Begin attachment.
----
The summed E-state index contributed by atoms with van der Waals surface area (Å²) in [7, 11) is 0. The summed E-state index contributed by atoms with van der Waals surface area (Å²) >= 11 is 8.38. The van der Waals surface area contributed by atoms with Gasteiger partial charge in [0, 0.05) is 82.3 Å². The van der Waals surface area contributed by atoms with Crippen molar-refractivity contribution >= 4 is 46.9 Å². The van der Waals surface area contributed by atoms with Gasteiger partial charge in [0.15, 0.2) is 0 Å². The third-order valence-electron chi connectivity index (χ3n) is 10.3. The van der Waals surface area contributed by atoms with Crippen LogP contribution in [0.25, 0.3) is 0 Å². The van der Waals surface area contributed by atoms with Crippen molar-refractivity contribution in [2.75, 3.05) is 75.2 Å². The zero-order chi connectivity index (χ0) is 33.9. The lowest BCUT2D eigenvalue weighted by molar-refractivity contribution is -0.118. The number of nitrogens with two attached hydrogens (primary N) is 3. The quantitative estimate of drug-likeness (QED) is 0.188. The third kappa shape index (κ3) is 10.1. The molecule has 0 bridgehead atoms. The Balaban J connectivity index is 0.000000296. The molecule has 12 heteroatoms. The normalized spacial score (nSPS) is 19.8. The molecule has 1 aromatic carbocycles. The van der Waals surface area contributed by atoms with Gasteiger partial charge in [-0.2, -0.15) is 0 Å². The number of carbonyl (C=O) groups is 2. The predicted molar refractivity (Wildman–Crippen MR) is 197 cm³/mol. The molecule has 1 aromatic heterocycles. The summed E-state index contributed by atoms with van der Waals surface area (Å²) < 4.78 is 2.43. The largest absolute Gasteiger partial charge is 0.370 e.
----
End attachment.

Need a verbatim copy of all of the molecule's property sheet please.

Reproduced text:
The summed E-state index contributed by atoms with van der Waals surface area (Å²) in [7, 11) is 0. The summed E-state index contributed by atoms with van der Waals surface area (Å²) >= 11 is 8.38. The van der Waals surface area contributed by atoms with Gasteiger partial charge in [0, 0.05) is 82.3 Å². The van der Waals surface area contributed by atoms with Crippen molar-refractivity contribution >= 4 is 46.9 Å². The van der Waals surface area contributed by atoms with Gasteiger partial charge in [0.15, 0.2) is 0 Å². The third-order valence-electron chi connectivity index (χ3n) is 10.3. The van der Waals surface area contributed by atoms with Crippen LogP contribution in [0.25, 0.3) is 0 Å². The van der Waals surface area contributed by atoms with Crippen molar-refractivity contribution in [2.75, 3.05) is 75.2 Å². The zero-order chi connectivity index (χ0) is 33.9. The lowest BCUT2D eigenvalue weighted by molar-refractivity contribution is -0.118. The number of nitrogens with two attached hydrogens (primary N) is 3. The quantitative estimate of drug-likeness (QED) is 0.188. The third kappa shape index (κ3) is 10.1. The molecule has 0 bridgehead atoms. The Balaban J connectivity index is 0.000000296. The molecule has 12 heteroatoms. The normalized spacial score (nSPS) is 19.8. The molecule has 1 aromatic carbocycles. The van der Waals surface area contributed by atoms with Gasteiger partial charge in [-0.2, -0.15) is 0 Å². The number of carbonyl (C=O) groups is 2. The predicted molar refractivity (Wildman–Crippen MR) is 197 cm³/mol. The molecule has 1 aromatic heterocycles. The summed E-state index contributed by atoms with van der Waals surface area (Å²) < 4.78 is 2.43. The largest absolute Gasteiger partial charge is 0.370 e.